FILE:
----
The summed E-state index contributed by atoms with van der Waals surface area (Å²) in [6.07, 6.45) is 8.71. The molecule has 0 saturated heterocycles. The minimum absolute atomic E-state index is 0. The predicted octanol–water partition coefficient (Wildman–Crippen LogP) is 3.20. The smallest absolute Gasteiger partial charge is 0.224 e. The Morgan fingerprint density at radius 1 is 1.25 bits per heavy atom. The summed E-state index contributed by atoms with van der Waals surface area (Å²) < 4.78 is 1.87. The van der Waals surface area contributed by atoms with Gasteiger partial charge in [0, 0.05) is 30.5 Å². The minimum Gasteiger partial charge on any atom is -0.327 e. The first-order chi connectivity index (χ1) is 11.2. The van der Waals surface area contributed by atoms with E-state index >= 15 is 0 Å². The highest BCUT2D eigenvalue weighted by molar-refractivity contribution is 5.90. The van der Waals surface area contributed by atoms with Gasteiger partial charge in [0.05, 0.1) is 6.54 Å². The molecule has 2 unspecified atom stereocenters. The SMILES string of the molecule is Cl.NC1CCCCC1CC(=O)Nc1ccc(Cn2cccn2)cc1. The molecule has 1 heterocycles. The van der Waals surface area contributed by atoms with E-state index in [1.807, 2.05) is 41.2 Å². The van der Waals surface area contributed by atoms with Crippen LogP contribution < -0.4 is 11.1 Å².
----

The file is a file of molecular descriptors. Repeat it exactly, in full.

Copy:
The summed E-state index contributed by atoms with van der Waals surface area (Å²) in [6.07, 6.45) is 8.71. The molecule has 0 saturated heterocycles. The minimum absolute atomic E-state index is 0. The predicted octanol–water partition coefficient (Wildman–Crippen LogP) is 3.20. The smallest absolute Gasteiger partial charge is 0.224 e. The Morgan fingerprint density at radius 1 is 1.25 bits per heavy atom. The summed E-state index contributed by atoms with van der Waals surface area (Å²) < 4.78 is 1.87. The van der Waals surface area contributed by atoms with Gasteiger partial charge in [0, 0.05) is 30.5 Å². The minimum Gasteiger partial charge on any atom is -0.327 e. The first-order chi connectivity index (χ1) is 11.2. The van der Waals surface area contributed by atoms with E-state index >= 15 is 0 Å². The highest BCUT2D eigenvalue weighted by molar-refractivity contribution is 5.90. The van der Waals surface area contributed by atoms with Gasteiger partial charge in [0.05, 0.1) is 6.54 Å². The molecule has 2 unspecified atom stereocenters. The SMILES string of the molecule is Cl.NC1CCCCC1CC(=O)Nc1ccc(Cn2cccn2)cc1. The molecule has 1 heterocycles. The van der Waals surface area contributed by atoms with E-state index in [1.807, 2.05) is 41.2 Å². The van der Waals surface area contributed by atoms with Crippen LogP contribution < -0.4 is 11.1 Å².